Camdessus spells out IMF reform vision

Former fund chief calls on governors to empower fund

  • By Taimur Ahmad, Anthony Rowley
  • 10 Oct 2008
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The IMF should be radically reformed and have a central place in the post-crisis global financial architecture, its former head Michel Camdessus last night told a high level panel advising on its future. The revamped institution should have access to more funds and be empowered to monitor capital markets as well as the current account, Camdessus proposed. Its role as lender of last resort should be formalized, and its ruling International Monetary and Finance Committee (IMFC) given executive, rather than advisory, powers. In an exclusive interview before the Eminent Persons’ Group meeting in Washington last night, Camdessus told Emerging Markets that the markets meltdown could prove to be a “blessing in disguise” if it stimulated deep-going reforms.

From the experience of the Asian crisis, “I know full well that if you are not able to start reforming right away, at the start of the crisis, then you will not reform at all”, he said. “The ministers have to take measures – each one in their own countries to establish confidence and liquidity and so on, but we must keep in mind the need for reform of the institution and of the system.” Camdessus, who headed the Fund from 1987 to 2000, made a flying visit to Washington from France to lay out his case and meet with current managing director Dominique Strauss-Kahn. “It is time to give to the IMF the mandate and jurisdiction to monitor the capital markets, as well as to monitor the current account”, he said. Only then would the Fund have the credibility needed “to introduce the minimum regulation needed to restore confidence”.

Camdessus suggested that the IMF’s Articles should be amended to give the IMFC, which comprises financed ministers and central bank governors from 24 emerging economies, formal decision-making powers rather than its current advisory role. “This would increase enormously the influence of the Fund.” Camdessus said it was “overdue” for the IMF’s financial resources to be increased in line with the growth of the global economy since it was founded 64 years ago. As an interim measure, the IMF’s General Agreement on Borrowing should be “reinvented” to enable countries such as China and South Korea to contribute to its resources. “We should also confirm the role of the IMF as lender of last resort.” In past crises the Fund took that role “without asking anybody whether or not we had the permission”. “If this crisis continues, liquidity fails to be re-established, and more countries have major problems, then we should not forget that the special drawing rights facility (SDRs) is there.” A large-scale SDR allocation “could help”. Camdessus suggested that the G7’s instruction to the IMF to “shrink itself”, before its future mandate had been decided, was ill-advised. Downsizing had “weakened” the Fund.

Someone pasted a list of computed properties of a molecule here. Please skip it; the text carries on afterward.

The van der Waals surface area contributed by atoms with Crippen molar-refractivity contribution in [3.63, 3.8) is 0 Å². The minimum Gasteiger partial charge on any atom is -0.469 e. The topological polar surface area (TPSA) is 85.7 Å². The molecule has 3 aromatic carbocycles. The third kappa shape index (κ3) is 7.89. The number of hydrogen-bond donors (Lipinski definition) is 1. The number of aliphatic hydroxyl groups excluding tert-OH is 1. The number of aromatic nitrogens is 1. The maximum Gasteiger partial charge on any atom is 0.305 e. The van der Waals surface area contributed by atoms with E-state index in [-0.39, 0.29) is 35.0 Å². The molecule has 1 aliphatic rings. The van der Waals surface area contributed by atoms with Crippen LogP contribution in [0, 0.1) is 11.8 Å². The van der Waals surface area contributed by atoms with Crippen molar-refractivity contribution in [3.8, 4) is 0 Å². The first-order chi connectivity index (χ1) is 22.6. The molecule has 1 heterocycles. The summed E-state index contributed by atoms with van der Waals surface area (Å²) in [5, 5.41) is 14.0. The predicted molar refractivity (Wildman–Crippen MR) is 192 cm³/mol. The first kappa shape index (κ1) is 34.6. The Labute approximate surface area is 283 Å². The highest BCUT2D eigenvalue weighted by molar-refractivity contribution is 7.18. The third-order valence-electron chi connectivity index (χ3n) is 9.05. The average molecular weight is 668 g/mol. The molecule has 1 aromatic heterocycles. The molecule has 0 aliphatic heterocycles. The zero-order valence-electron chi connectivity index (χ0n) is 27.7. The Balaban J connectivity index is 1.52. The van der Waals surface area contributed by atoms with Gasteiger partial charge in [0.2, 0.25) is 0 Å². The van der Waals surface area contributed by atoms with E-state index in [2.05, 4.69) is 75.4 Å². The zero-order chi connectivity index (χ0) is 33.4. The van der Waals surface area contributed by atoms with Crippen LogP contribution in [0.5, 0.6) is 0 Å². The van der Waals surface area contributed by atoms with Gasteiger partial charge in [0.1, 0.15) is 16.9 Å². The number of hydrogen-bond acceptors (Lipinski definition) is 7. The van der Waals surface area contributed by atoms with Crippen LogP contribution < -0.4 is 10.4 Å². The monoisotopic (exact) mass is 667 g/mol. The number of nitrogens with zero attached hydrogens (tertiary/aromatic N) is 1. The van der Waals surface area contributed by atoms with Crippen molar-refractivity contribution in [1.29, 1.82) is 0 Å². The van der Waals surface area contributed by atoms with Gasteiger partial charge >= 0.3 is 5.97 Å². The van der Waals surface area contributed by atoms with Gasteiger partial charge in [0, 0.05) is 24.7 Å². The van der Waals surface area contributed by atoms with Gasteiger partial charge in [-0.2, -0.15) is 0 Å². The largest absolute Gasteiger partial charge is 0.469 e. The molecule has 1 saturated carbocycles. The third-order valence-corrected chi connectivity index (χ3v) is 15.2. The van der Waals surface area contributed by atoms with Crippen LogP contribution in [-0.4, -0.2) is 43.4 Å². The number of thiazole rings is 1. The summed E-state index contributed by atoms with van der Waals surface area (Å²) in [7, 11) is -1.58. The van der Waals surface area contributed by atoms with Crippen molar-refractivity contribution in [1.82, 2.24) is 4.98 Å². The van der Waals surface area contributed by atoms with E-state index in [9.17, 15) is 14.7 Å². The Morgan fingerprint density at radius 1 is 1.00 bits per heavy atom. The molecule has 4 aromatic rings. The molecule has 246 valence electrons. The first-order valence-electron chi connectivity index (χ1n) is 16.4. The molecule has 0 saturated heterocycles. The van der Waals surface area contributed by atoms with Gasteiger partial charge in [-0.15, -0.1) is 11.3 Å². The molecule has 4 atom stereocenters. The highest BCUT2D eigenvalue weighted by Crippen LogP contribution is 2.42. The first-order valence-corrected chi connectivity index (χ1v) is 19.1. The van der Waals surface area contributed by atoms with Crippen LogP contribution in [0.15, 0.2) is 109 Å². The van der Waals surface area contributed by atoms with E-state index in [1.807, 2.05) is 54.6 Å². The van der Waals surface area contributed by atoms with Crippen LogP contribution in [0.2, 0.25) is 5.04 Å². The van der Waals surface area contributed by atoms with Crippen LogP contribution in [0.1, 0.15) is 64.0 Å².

Camdessus said a “vacuum at the centre of the system” had helped generate the current crisis. “When you abandon half or more of the financial market to the greed and selfishness of banking operators with no other purpose than maximising profit then you can end of up with this kind of crisis. IMFC chairman Boutros Boutros Ghali told Emerging Markets last night that he would welcome discussion of Camdessus’s proposals. “The imperative is there to make the IMF the pre-eminent institution to address these kinds of problems. The problems are multilateral and they require a multilateral organisation to solve them.”

  • By Taimur Ahmad, Anthony Rowley
  • 10 Oct 2008

All International Bonds

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1 JPMorgan 164.80 545 9.83%
2 BofA Securities 139.54 459 8.33%
3 Citi 128.00 437 7.64%
4 Goldman Sachs 99.84 283 5.96%
5 Barclays 92.11 342 5.50%

Bookrunners of All Syndicated Loans EMEA

Rank Lead Manager Amount $bn No of issues Share %
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5 Credit Agricole CIB 6.01 35 4.37%

Bookrunners of all EMEA ECM Issuance

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1 Credit Suisse 3.10 7 9.18%
2 JPMorgan 3.10 21 9.18%
3 Citi 2.87 19 8.51%
4 Morgan Stanley 2.81 15 8.33%
5 Goldman Sachs 2.43 15 7.19%